Lawyer Boris Gruzd argues that criminal prosecution has not been used for its intended purpose in this case.
“I think that criminal charges are sometimes filed on insufficient grounds and used for other purposes, as a means of revenge, for dealing with undesirable persons. I think this is one of those cases. It often happens that, even when criminal law has seemingly been violated, it is extremely hard to file criminal charges. An enormous amount of effort is made to turn even obvious crimes into criminal cases. But here criminal charges have been filed out of thin air, so to speak. Because, when criminal charges are filed, aside from violation of the law, another important element is danger to the public. In this case, however, they have found fault with a telegraph pole, as the saying goes. I am sure you could find a dozen such violations in any small business and major state company. What public good has been violated that it is necessary to resort to criminal prosecution? It is a last resort that should be used very selectively and carefully, when other tools do not work. This is a classic case of ‘nightmarizing business.'”
I asked Gruzd whether there was any hope of punishing those who spin such cases out of thin air.
“It is necessary to take steps in this direction. It produces a particularly sharp contrast with the notorious case of the women who was murdered although she called the police because her [ex-]partner had threatened her. But the dispatcher, the best beat cop in the city, told her that if and when she was killed, they would come and describe her corpse. Here, the Investigative Committee, whose remit is grave and especially grave crimes, has pounced on a café. So they have the time and the energy to deal with this nonsense?” notes Gruzd.
Alexander Kobrinsky, a member of the fifth convocation of the St. Petersburg Legislative Assembly, says the persecution of the Café Beirut’s co-owner is not something out of the ordinary in Russia.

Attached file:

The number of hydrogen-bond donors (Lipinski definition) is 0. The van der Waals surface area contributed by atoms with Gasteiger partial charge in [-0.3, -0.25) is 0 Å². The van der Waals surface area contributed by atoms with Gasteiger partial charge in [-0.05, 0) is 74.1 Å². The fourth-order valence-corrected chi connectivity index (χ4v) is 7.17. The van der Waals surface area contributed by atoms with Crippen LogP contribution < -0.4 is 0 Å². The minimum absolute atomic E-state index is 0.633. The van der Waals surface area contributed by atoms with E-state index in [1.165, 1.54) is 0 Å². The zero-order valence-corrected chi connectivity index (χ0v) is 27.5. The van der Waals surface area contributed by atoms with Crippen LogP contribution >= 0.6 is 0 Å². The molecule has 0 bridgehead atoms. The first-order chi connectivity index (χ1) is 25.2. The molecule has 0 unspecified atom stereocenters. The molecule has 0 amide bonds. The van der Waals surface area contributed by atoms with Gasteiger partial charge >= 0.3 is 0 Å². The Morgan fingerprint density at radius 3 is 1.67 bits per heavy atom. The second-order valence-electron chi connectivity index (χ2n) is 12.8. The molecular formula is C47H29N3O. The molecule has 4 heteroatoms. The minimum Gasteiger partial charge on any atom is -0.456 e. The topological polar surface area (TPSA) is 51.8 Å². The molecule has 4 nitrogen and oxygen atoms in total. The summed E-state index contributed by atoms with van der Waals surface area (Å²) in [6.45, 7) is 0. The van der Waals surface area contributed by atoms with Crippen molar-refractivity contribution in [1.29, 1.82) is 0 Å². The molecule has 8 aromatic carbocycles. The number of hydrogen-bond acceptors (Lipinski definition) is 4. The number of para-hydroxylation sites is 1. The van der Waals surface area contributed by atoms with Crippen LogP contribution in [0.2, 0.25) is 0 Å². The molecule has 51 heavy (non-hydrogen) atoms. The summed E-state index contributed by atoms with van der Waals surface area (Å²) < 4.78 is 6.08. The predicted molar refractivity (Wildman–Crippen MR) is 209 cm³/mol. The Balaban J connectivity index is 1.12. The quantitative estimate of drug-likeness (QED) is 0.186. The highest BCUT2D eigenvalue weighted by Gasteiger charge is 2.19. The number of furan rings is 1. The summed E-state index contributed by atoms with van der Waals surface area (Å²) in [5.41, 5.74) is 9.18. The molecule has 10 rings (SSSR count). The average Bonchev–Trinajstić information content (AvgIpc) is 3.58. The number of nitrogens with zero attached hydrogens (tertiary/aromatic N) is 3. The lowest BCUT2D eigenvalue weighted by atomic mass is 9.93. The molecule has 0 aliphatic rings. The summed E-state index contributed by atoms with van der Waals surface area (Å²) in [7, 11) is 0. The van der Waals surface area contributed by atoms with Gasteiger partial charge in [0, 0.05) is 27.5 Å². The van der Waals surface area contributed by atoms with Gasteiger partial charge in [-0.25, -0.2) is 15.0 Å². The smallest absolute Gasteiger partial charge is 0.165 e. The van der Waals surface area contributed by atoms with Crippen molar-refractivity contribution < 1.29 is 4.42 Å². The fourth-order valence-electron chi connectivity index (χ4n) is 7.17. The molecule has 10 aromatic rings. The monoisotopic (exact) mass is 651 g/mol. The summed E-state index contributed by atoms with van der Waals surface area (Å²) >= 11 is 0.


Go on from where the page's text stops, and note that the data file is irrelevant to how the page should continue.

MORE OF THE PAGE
“Recently, everyone watched the video in which security guards tried to keep a drunk man, who turned out to be a police officer, from entering a café. A while later, the riot cops arrived and detained the security guards, who were just doing their jobs. But the situation is understandable, because law enforcement officers consider themselves a superior caste, endowed with special rights, including the right to cook up criminal cases as a means of personal revenge. It is quite widespread, since the law allows them to file criminal charges, suspend business operations, and confiscate tools, computers, whatever. Maybe the charges will be dropped a year from now, but getting a business back up on its feet after such shocks is not always possible. That is why, by the way, prohibiting the detention of people involved in commerce and seizure of their property has now been actively discussed. What point have we reached to openly admit that the vast majority of criminal charges filed against businessmen in Russia is based on mercenary motives and revenge! Clearly there are thieves and con men, but it turns out that they constitute the minority of defendants in such cases. Such is the system and such is the law. We see that a completely peculiar set of circumstances has been established in Russia. I don’t know, maybe Putin was speaking sincerely about the investment climate, but there is no longer any way of manually managing hundreds of thousands of these minor strongmen. In Russia, every police capitan, assistant investigator, and junior assistanct prosecutor is a low-level power broker. They are used to living this way: they have been living this way for a quarter of a century. And they do not want to live any other way, no matter what Putin has said,” argues Kobrinsky.
According to Kobrinsky, this mindset—that I am a landlord, and you are my slaves—is very difficult to eradicate. One has the impression that the head of state seemingly has no leverage over Russia’s law enforcement system, that it must be completely dismantled and reassembled anew.
On November 29, Elizaveta Izvozchikova was released on her own recognizance.
Translated by the Russian Reader